Originally Posted by mdvaden
When trained arborists do something similar, it's called crown reduction, but generally when there is no alternative like allowing more top-growth, and it's also very planned as to where cuts are made. And be done in stages, not just one crew-cut session.
This tree here, has been crown-reduced to preserve the view over it...
But that's not topping. I don't even put "crown reduction" on my brochures.
That is a great loooking tree and looks like a lot of care went into the future planning of conserving it.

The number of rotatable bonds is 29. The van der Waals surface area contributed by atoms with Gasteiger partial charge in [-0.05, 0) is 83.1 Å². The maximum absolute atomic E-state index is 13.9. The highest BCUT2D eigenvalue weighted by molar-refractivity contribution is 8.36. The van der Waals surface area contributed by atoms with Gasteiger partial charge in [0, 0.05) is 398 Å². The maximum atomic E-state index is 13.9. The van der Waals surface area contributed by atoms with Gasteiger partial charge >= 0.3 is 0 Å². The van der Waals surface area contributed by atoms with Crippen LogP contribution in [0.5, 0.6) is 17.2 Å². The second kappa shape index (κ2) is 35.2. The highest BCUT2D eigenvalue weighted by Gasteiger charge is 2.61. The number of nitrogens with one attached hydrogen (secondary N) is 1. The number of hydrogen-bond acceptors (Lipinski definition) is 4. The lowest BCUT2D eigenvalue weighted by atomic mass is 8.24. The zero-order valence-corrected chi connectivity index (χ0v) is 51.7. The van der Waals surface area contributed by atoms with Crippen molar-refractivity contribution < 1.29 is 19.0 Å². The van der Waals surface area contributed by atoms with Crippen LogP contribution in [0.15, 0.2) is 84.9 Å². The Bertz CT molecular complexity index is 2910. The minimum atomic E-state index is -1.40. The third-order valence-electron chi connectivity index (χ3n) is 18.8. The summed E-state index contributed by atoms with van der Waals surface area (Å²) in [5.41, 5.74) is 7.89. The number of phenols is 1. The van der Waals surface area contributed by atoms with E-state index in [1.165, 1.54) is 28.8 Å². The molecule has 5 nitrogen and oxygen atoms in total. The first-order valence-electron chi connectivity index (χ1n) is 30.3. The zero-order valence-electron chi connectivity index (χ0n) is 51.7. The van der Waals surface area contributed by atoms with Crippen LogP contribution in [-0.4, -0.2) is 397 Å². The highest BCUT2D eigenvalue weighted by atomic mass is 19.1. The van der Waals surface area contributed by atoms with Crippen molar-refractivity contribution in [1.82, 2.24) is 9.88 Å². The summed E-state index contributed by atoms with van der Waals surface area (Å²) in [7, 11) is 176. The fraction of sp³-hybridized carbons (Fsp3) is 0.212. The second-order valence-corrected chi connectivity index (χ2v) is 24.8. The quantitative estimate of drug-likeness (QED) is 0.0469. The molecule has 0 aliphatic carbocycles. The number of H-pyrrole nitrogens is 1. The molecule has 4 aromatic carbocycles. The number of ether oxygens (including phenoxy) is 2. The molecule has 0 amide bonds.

Here tree topping usually occurs when people move into an area were a forest has just been cleared and they want to enhance there view of the ocean. these trees are around 40-60' and then hack down to ~30'. The end result is a stressed tree that just needs to be removed after a few years because the recovery from the damage looks bad of the tree is just mangled.